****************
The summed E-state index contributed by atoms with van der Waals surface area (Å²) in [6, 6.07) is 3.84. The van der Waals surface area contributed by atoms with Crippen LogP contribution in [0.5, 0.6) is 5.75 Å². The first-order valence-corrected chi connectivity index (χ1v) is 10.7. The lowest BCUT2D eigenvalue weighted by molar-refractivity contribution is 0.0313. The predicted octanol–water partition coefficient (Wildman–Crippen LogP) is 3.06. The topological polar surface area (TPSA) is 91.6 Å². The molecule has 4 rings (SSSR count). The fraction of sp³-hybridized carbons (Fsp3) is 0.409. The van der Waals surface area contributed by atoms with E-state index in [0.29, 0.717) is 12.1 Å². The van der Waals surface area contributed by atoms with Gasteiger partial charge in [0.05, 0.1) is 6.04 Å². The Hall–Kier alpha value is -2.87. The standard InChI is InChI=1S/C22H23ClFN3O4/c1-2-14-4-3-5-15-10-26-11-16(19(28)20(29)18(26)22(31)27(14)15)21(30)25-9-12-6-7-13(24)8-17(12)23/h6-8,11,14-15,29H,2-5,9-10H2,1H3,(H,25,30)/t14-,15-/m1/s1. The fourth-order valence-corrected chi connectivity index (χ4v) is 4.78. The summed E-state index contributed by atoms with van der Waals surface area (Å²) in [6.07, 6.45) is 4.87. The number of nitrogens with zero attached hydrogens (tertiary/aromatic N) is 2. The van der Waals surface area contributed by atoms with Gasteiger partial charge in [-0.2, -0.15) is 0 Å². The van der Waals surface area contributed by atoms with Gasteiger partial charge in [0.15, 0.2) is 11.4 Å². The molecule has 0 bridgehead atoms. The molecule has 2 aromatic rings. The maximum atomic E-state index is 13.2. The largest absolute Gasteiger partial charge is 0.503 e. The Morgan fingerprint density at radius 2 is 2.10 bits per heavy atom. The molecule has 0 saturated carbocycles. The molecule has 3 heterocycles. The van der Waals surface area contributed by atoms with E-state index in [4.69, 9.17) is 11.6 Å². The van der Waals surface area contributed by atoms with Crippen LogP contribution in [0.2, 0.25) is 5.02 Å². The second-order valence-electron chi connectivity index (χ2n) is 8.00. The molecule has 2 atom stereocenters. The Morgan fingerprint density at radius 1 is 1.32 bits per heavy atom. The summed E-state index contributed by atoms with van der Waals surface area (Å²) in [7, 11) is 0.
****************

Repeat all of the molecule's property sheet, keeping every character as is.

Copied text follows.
The summed E-state index contributed by atoms with van der Waals surface area (Å²) in [6, 6.07) is 3.84. The van der Waals surface area contributed by atoms with Crippen LogP contribution in [0.5, 0.6) is 5.75 Å². The first-order valence-corrected chi connectivity index (χ1v) is 10.7. The lowest BCUT2D eigenvalue weighted by molar-refractivity contribution is 0.0313. The predicted octanol–water partition coefficient (Wildman–Crippen LogP) is 3.06. The topological polar surface area (TPSA) is 91.6 Å². The molecule has 4 rings (SSSR count). The fraction of sp³-hybridized carbons (Fsp3) is 0.409. The van der Waals surface area contributed by atoms with E-state index in [0.29, 0.717) is 12.1 Å². The van der Waals surface area contributed by atoms with Gasteiger partial charge in [0.05, 0.1) is 6.04 Å². The Hall–Kier alpha value is -2.87. The standard InChI is InChI=1S/C22H23ClFN3O4/c1-2-14-4-3-5-15-10-26-11-16(19(28)20(29)18(26)22(31)27(14)15)21(30)25-9-12-6-7-13(24)8-17(12)23/h6-8,11,14-15,29H,2-5,9-10H2,1H3,(H,25,30)/t14-,15-/m1/s1. The fourth-order valence-corrected chi connectivity index (χ4v) is 4.78. The summed E-state index contributed by atoms with van der Waals surface area (Å²) in [6.07, 6.45) is 4.87. The number of nitrogens with zero attached hydrogens (tertiary/aromatic N) is 2. The van der Waals surface area contributed by atoms with Gasteiger partial charge in [-0.2, -0.15) is 0 Å². The van der Waals surface area contributed by atoms with Gasteiger partial charge in [0.15, 0.2) is 11.4 Å². The molecule has 0 bridgehead atoms. The molecule has 2 aromatic rings. The maximum atomic E-state index is 13.2. The largest absolute Gasteiger partial charge is 0.503 e. The Morgan fingerprint density at radius 2 is 2.10 bits per heavy atom. The molecule has 0 saturated carbocycles. The molecule has 3 heterocycles. The van der Waals surface area contributed by atoms with E-state index in [4.69, 9.17) is 11.6 Å². The van der Waals surface area contributed by atoms with Crippen LogP contribution in [0.2, 0.25) is 5.02 Å². The second-order valence-electron chi connectivity index (χ2n) is 8.00. The molecule has 2 atom stereocenters. The Morgan fingerprint density at radius 1 is 1.32 bits per heavy atom. The summed E-state index contributed by atoms with van der Waals surface area (Å²) in [7, 11) is 0.